Minors who participated in church activities are anticipated to testify that Biggs often encouraged “messy” activities or pranks that would require kids to change or shower during church activities, and would advise girls to bring a change of clothes, according to prosecutors. At church camps, Biggs allegedly would design “punishments” such as covering a kid in syrup and flour.

Minor girls and minor boys would use different bathrooms, and boys were often ostracized or isolated from the group, court documents allege.

Other witnesses U.S. attorneys have interviewed describe one-on-one meetings between Biggs and minor girls at the church and coffee shops, the documents say. Biggs would pick up minors from school to take them to lunch without parents’ knowledge or consent, would give girls back and shoulder rubs, would instruct girls to lie to their parents about where they were going, and would buy them clothes, the documents claim. Biggs allegedly texted some girls several times a day with phrases such as “love you to the moon and back,” “You are beautiful,” “I love you” and “Missed you last night,” according to court documents.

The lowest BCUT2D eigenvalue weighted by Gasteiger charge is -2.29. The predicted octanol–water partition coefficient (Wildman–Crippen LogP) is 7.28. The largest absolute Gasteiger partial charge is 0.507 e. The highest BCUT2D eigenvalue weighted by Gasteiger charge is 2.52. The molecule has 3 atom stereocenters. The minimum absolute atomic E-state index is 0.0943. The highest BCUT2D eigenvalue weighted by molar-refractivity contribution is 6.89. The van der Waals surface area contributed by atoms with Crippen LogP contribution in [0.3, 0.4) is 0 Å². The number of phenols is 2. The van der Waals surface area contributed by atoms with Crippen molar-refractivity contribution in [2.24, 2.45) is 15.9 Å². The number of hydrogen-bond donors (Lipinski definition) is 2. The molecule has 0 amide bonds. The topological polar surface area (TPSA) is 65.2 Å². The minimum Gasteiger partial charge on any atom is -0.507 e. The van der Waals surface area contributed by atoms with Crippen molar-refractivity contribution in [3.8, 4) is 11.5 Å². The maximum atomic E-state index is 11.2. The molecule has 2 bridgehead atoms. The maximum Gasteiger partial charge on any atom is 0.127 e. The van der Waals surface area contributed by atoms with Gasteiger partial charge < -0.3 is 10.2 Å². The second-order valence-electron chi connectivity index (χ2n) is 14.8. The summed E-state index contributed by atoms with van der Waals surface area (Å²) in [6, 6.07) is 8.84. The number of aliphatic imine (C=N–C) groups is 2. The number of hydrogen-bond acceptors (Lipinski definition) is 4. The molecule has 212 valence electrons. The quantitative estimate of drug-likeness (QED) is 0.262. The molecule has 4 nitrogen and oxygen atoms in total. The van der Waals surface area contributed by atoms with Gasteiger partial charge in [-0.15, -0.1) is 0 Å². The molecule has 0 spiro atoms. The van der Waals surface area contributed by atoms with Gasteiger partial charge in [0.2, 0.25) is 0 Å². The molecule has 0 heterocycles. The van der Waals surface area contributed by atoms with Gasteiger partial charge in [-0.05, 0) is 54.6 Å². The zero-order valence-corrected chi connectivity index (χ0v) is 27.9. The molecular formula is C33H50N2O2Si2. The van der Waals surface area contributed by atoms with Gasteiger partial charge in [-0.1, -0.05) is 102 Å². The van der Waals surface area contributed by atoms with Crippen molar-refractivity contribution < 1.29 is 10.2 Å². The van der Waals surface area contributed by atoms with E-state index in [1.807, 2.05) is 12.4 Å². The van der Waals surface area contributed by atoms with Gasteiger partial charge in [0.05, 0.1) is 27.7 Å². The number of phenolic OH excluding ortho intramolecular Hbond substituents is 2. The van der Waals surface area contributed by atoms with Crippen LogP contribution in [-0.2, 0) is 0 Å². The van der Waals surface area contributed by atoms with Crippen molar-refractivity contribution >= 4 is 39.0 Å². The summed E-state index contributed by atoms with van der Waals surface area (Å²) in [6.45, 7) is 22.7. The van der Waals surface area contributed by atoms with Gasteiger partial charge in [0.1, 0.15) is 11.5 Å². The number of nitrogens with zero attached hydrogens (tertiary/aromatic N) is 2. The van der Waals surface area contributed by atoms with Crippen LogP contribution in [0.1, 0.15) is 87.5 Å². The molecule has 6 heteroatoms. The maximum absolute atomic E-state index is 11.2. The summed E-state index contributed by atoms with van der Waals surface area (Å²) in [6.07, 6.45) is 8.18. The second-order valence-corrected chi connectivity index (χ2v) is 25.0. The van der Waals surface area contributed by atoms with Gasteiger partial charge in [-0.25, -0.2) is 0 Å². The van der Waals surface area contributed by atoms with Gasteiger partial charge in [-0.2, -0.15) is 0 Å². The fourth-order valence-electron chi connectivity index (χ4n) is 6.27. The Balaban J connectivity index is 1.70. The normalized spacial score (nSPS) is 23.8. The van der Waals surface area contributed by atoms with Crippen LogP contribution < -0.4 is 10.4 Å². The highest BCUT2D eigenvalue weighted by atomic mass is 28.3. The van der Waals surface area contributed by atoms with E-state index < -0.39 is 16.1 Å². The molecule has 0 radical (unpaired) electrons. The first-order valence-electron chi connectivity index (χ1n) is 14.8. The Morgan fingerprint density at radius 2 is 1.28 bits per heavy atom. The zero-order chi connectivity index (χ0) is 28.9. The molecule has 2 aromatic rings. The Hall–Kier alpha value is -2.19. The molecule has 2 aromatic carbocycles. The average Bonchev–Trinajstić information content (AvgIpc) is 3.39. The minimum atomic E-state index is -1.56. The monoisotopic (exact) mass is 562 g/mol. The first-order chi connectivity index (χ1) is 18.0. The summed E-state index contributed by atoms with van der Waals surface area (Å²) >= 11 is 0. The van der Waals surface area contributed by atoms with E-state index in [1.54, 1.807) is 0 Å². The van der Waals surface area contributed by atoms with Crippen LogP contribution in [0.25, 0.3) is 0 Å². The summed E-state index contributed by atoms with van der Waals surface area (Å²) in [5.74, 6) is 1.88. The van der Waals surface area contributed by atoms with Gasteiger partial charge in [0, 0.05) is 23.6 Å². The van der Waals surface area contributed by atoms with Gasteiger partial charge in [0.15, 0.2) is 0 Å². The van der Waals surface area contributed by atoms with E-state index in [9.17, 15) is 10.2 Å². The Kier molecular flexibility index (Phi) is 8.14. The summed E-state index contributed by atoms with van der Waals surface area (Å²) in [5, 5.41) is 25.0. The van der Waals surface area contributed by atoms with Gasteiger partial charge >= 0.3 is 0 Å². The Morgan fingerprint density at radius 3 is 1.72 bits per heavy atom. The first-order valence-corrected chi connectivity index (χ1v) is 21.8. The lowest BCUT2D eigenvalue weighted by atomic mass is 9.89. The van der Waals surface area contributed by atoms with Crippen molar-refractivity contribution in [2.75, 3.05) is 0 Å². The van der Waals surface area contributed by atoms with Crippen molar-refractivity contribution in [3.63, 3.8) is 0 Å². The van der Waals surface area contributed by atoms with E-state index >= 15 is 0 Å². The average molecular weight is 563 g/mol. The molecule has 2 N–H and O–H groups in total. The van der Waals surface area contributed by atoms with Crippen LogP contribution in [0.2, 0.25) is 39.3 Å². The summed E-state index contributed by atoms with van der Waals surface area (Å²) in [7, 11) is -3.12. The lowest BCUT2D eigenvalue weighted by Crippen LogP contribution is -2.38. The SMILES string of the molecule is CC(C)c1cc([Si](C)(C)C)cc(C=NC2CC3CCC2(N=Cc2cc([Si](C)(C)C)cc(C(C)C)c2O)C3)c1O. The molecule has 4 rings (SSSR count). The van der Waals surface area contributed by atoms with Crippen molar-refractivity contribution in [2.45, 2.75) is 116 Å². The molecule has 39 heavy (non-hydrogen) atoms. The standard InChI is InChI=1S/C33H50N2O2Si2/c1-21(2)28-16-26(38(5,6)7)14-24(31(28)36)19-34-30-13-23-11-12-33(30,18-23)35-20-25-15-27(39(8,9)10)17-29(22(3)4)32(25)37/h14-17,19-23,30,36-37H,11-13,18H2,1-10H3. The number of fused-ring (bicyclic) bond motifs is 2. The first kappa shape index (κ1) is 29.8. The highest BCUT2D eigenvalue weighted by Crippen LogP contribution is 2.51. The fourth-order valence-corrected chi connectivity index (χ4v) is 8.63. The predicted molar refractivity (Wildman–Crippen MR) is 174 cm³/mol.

Inappropriate text messages sparked the investigation, according to a document filed Monday.

At the end of November 2014, police first investigated Biggs following a report of inappropriate texts between him and a minor, but police prematurely closed the investigation without reading the messages after the victim’s father told police there was nothing wrong.

Police reopened the inquiry Dec. 26, 2014, when the church relayed a letter from a victim’s grandparent alleging Biggs used “coercion techniques,” saying at different times he’d buy the girl clothing, solicit photographs or tell the girl “she made him sad or made him cry.” Biggs allegedly used software to wipe the contents of his phone before submitting the device to a digital forensic search, according to court documents.

When confronted, Biggs allegedly threatened that the church “would go down in flames” if they got him in trouble, according to a church employee prepared to testify. The church placed Biggs on leave by the beginning of January 2015.

Medford police arrested Biggs Jan. 15, three days after he triggered the church’s burglary alarm allegedly to steal computer hard drives. During police questioning, prosecutors say, Biggs made admissions that shifted investigators’ focus toward recordings.